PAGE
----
MOOD - PSYCHOSIS SPECTRUM GROUP

The Mood- Psychosis Spectrum group within the Psychosis Studies research stream aims to understand links between the brain, cognition and behaviour in bipolar disorder and related illnesses on the mood-psychosis spectrum. We focus on characterising neurocognitive and social cognitive functioning in these illnesses and ascertaining their clinical and neurobiological correlates using behavioural, neuroimaging and psychophysiological techniques.

Lisa Furlong (PhD Candidate)

Elysha Ringin (Honours)

Jinwon (Evan) Son (Honours)

MEMBERS:

James Karantonis (PhD Candidate)

Sean Carruthers (RA)

Georgia Caruana (PhD Candidate)

Reuben Dyer (PhD Candidate)

COGSBD STUDY

This project aims to investigate the thinking and emotional patterns associated with bipolar disorder through the use of cutting-edge neuropsychology and neuroscience techniques.  In particular, this research uses magnetoencephalography (MEG) and magnetic resonance imaging (MRI) to explore the brain activity underlying thinking and emotion in people with bipolar disorder, first-degree biological relatives of people with bipolar disorder, and healthy controls. 

This research is important in furthering knowledge about the causes and characteristics of bipolar disorder.  It will contribute to the identification of risk markers for the illness, as well as generating a strong knowledge base from which neurobiological treatments can be developed and implemented.

Funding: 

Collaborators: 

KEY PUBLICATIONS

Van Rheenen, T.E., Lewandowski, K.E, Lipschitz J.M, Burdick K.E.  (in press) Conducting Clinical Studies Targeting Cognition in Psychiatry: Guiding Principles and Design, CNS Spectrums.

Van Rheenen T.E, Cropley VL, Wells R, Bruggemann J., Swaminathan V, Sundram S, Weinberg W., Jacomb I, Lenroot R, Pereira AM, Zalesky A, Bousman C, Shannon Weickert C, Weickert TW, Pantelis P. (in press). Widespread volumetric reductions in schizophrenia and schizoaffective patients displaying compromised cognitive abilities. Schizophrenia Bulletin. doi.org/10.1093/schbul/sbx109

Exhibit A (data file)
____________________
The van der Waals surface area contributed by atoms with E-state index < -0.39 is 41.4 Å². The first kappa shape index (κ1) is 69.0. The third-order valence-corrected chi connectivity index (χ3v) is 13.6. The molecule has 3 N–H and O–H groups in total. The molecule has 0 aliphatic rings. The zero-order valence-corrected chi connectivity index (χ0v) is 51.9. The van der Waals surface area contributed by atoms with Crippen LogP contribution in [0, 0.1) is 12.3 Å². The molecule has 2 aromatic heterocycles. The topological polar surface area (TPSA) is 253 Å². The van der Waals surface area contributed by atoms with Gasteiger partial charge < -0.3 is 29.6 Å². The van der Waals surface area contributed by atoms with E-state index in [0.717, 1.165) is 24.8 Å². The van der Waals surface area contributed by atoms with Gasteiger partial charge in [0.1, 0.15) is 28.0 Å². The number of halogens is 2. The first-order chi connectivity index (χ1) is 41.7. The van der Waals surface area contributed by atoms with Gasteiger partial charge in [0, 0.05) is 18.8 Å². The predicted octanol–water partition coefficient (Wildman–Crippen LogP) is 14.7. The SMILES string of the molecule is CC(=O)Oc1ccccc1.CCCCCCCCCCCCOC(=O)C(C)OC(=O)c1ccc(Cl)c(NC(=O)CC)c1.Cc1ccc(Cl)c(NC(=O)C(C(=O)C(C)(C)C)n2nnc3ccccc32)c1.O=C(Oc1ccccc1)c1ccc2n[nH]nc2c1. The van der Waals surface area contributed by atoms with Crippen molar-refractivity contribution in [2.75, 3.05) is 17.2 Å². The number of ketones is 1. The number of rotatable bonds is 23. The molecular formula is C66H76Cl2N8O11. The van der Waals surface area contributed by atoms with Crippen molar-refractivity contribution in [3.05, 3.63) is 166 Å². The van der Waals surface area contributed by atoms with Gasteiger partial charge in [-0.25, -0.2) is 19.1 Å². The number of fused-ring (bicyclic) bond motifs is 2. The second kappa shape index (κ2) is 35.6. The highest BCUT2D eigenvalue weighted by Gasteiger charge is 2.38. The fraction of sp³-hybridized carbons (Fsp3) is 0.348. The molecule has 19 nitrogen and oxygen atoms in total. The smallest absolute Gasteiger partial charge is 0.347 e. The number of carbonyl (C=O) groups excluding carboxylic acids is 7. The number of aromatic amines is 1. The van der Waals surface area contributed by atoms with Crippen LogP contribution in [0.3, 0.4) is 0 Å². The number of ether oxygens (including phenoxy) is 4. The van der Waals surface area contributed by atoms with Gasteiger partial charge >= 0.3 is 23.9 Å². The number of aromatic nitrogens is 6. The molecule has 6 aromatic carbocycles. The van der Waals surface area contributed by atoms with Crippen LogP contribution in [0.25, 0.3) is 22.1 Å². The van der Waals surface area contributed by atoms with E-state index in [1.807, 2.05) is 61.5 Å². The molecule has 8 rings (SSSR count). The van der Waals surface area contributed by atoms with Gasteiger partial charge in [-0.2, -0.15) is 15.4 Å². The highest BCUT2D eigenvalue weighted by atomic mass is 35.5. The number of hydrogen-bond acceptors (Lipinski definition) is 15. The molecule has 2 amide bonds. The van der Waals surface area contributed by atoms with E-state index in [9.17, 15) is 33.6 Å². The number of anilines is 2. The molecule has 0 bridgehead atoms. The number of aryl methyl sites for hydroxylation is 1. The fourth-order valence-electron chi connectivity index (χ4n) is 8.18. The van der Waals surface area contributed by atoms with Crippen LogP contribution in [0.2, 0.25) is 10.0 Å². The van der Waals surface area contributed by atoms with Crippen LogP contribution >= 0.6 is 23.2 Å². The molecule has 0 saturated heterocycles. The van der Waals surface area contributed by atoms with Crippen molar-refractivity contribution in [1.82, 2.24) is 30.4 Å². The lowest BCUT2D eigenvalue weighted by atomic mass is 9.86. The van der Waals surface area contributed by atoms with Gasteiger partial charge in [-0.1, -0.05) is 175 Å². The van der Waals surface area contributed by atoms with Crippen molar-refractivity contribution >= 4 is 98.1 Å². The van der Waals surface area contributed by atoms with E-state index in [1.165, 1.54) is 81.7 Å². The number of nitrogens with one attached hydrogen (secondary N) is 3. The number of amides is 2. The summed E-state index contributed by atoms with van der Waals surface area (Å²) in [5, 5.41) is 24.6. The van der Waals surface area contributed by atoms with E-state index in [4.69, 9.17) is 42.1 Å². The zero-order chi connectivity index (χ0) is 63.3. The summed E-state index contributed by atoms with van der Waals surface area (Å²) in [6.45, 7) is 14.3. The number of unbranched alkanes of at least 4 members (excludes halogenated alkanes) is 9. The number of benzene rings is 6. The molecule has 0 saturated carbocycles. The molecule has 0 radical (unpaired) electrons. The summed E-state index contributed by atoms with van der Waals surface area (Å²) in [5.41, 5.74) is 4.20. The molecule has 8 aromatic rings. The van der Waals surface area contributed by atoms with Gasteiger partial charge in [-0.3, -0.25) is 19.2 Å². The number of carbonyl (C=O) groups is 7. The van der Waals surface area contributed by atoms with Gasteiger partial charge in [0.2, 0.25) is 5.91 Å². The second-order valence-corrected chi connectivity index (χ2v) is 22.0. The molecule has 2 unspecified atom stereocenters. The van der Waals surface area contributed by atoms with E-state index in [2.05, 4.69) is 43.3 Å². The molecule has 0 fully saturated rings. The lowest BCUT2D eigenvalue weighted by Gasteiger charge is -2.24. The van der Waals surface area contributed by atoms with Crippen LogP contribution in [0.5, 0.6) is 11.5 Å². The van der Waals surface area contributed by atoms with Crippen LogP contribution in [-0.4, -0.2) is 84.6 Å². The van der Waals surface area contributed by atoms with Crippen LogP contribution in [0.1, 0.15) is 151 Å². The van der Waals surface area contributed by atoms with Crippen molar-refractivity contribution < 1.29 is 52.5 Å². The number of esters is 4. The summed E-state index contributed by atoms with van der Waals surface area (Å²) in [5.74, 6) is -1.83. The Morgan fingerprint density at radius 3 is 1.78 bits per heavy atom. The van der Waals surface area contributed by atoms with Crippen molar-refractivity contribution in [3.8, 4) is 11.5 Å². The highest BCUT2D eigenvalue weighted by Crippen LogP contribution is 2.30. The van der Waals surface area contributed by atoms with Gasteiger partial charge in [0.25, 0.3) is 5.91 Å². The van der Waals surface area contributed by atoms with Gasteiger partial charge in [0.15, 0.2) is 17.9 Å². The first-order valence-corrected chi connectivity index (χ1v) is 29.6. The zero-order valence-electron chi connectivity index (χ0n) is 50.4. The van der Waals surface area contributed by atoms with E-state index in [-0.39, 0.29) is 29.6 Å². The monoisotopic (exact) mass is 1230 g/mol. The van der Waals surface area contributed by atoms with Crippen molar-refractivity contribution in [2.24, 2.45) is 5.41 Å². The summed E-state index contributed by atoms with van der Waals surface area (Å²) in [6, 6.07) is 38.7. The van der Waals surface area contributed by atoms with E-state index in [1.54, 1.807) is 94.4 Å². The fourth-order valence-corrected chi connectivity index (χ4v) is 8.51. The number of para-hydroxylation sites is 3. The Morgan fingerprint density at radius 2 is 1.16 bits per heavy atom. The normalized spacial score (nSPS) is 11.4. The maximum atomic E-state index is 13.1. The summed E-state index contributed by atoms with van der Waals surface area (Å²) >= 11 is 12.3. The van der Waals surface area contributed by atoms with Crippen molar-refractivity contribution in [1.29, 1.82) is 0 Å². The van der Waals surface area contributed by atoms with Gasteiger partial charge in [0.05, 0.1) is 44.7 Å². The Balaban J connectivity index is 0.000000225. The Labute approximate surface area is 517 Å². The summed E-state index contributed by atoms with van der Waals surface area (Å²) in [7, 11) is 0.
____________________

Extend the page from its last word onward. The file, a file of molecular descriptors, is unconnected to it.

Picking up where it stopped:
Van Rheenen T.E., Lewandowski KE., Tan, E., Ospina, L., Ongur D, Malhotra A., Neill, E, Gurvich, E., Pantelis, C., Rossell SL., Burdick KE. (2017). Cognitive heterogeneity on the schizophrenia – bipolar spectrum.  Psychological Medicine. 47, 1848-1864

Van Rheenen, T.E, Joshua, N., Rossell, S.L. & Castle, D. (2017) Configural and featural face processing influences on emotion recognition in schizophrenia and bipolar disorder. Journal of the International Society. 23, 287-291

Douglas, K., & Van Rheenen, T.E. Current treatment options for cognitive impairment in bipolar disorder; a review (2016). Current Treatment Options in Psychiatry, 3, 330-355

Van Rheenen, T.E., Bryce, S., Tan, E., Neill, E., Gurvich, C., Louise, S., & Rossell, SL (2016). Does cognitive performance map to categorical diagnoses of schizophrenia, schizoaffective disorder and bipolar disorder? A discriminant functions analysis. Journal of Affective Disorders. 192:109-115

Van Rheenen, T. E. Meyer, D., & Rossell, S. L. (2014). Pathways between neurocognition, social cognition and emotion regulation in bipolar disorder. Acta Psychiatrica Scandinavica, 130,397-405

Van Rheenen, T.E. and. Rossell, S.L., (2014). An Empirical Evaluation of the MATRICS Consensus Cognitive Battery in Bipolar Disorder.  Bipolar Disorders, 16, 318-325

Van Rheenen, T. E. & Rossell, S. L. (2014). Let’s face it: facial emotion processing is impaired in bipolar disorder. Journal of the International Neuropsychological Society, 20, 200-208

Van Rheenen, T. E. & Rossell, S. L. (2014). Multimodal emotion integration in bipolar disorder: an investigation of involuntary cross-modal influences between facial and prosodic channels. Journal of the International Neuropsychological Society, 20, 1–9

Melbourne

Neuropsychiatry

Centre

University of Melbourne and

Melbourne Health

Melbourne Neuropsychiatry Centre

Level 3, Alan Gilbert Building

161 Barry Street

Carlton, Victoria, 3053

AUSTRALIA